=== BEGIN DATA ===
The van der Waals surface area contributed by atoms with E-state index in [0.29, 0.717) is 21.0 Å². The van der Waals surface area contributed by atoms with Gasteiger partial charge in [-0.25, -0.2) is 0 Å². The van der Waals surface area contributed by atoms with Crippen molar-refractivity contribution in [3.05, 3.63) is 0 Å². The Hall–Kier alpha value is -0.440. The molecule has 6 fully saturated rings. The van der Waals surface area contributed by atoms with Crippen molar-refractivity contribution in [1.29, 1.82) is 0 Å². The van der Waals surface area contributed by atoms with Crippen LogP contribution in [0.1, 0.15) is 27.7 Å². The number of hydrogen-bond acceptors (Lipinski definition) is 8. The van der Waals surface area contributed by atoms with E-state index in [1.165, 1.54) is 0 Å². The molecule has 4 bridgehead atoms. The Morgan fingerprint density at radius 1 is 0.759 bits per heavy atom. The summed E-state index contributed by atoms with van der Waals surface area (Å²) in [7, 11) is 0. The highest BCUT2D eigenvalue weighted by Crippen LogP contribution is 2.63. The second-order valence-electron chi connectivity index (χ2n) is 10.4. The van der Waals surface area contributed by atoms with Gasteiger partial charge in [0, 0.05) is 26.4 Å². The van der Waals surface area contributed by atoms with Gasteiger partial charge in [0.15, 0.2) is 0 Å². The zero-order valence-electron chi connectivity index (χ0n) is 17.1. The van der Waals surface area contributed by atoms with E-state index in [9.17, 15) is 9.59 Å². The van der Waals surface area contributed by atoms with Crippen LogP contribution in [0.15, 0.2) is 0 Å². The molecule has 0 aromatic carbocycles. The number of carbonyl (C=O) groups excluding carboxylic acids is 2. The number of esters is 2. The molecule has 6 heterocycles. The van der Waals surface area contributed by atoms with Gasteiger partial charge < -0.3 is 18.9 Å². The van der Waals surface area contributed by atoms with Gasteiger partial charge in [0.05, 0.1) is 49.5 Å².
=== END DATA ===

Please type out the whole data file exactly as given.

The van der Waals surface area contributed by atoms with E-state index in [0.29, 0.717) is 21.0 Å². The van der Waals surface area contributed by atoms with Gasteiger partial charge in [-0.25, -0.2) is 0 Å². The van der Waals surface area contributed by atoms with Crippen molar-refractivity contribution in [3.05, 3.63) is 0 Å². The Hall–Kier alpha value is -0.440. The molecule has 6 fully saturated rings. The van der Waals surface area contributed by atoms with Crippen molar-refractivity contribution in [1.29, 1.82) is 0 Å². The van der Waals surface area contributed by atoms with Crippen LogP contribution in [0.1, 0.15) is 27.7 Å². The number of hydrogen-bond acceptors (Lipinski definition) is 8. The van der Waals surface area contributed by atoms with E-state index in [1.165, 1.54) is 0 Å². The molecule has 4 bridgehead atoms. The Morgan fingerprint density at radius 1 is 0.759 bits per heavy atom. The summed E-state index contributed by atoms with van der Waals surface area (Å²) in [7, 11) is 0. The highest BCUT2D eigenvalue weighted by Crippen LogP contribution is 2.63. The second-order valence-electron chi connectivity index (χ2n) is 10.4. The van der Waals surface area contributed by atoms with Gasteiger partial charge in [0, 0.05) is 26.4 Å². The van der Waals surface area contributed by atoms with Gasteiger partial charge in [0.15, 0.2) is 0 Å². The zero-order valence-electron chi connectivity index (χ0n) is 17.1. The van der Waals surface area contributed by atoms with E-state index in [9.17, 15) is 9.59 Å². The van der Waals surface area contributed by atoms with Crippen LogP contribution in [0.15, 0.2) is 0 Å². The molecule has 0 aromatic carbocycles. The number of carbonyl (C=O) groups excluding carboxylic acids is 2. The number of esters is 2. The molecule has 6 heterocycles. The van der Waals surface area contributed by atoms with Gasteiger partial charge < -0.3 is 18.9 Å². The van der Waals surface area contributed by atoms with Gasteiger partial charge in [0.05, 0.1) is 49.5 Å².